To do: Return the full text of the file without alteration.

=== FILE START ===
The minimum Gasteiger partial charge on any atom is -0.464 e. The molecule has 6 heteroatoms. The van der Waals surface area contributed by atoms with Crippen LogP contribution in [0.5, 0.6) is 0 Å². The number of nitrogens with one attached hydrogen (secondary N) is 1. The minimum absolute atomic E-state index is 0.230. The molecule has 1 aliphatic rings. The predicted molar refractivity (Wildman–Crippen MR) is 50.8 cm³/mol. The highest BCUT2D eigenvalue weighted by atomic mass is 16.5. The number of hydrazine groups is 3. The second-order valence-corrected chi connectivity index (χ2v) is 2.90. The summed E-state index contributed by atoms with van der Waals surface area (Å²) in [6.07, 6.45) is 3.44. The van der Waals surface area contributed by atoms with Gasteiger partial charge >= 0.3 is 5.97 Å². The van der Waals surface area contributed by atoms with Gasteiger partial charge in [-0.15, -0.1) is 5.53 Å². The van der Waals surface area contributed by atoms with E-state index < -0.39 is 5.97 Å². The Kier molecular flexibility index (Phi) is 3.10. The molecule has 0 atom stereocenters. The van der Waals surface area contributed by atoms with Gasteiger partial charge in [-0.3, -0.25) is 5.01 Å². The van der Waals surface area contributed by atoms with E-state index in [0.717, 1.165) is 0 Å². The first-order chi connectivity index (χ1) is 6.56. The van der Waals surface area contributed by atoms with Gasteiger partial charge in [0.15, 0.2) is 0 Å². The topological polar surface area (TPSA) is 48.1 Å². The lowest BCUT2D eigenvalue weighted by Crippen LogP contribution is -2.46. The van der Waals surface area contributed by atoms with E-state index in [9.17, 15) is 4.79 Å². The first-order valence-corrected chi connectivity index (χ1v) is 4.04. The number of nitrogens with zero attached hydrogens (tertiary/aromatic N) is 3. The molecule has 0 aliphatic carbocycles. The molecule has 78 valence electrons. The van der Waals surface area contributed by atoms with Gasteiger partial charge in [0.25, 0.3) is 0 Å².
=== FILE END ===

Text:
The minimum Gasteiger partial charge on any atom is -0.464 e. The molecule has 6 heteroatoms. The van der Waals surface area contributed by atoms with Crippen LogP contribution in [0.5, 0.6) is 0 Å². The number of nitrogens with one attached hydrogen (secondary N) is 1. The minimum absolute atomic E-state index is 0.230. The molecule has 1 aliphatic rings. The predicted molar refractivity (Wildman–Crippen MR) is 50.8 cm³/mol. The highest BCUT2D eigenvalue weighted by atomic mass is 16.5. The number of hydrazine groups is 3. The second-order valence-corrected chi connectivity index (χ2v) is 2.90. The summed E-state index contributed by atoms with van der Waals surface area (Å²) in [6.07, 6.45) is 3.44. The van der Waals surface area contributed by atoms with Gasteiger partial charge >= 0.3 is 5.97 Å². The van der Waals surface area contributed by atoms with Gasteiger partial charge in [-0.15, -0.1) is 5.53 Å². The van der Waals surface area contributed by atoms with E-state index < -0.39 is 5.97 Å². The Kier molecular flexibility index (Phi) is 3.10. The molecule has 0 atom stereocenters. The van der Waals surface area contributed by atoms with Gasteiger partial charge in [-0.3, -0.25) is 5.01 Å². The van der Waals surface area contributed by atoms with E-state index in [0.717, 1.165) is 0 Å². The first-order chi connectivity index (χ1) is 6.56. The van der Waals surface area contributed by atoms with Gasteiger partial charge in [0.15, 0.2) is 0 Å². The topological polar surface area (TPSA) is 48.1 Å². The lowest BCUT2D eigenvalue weighted by Crippen LogP contribution is -2.46. The van der Waals surface area contributed by atoms with E-state index in [9.17, 15) is 4.79 Å². The first-order valence-corrected chi connectivity index (χ1v) is 4.04. The number of nitrogens with zero attached hydrogens (tertiary/aromatic N) is 3. The molecule has 0 aliphatic carbocycles. The molecule has 78 valence electrons. The van der Waals surface area contributed by atoms with Gasteiger partial charge in [0.25, 0.3) is 0 Å².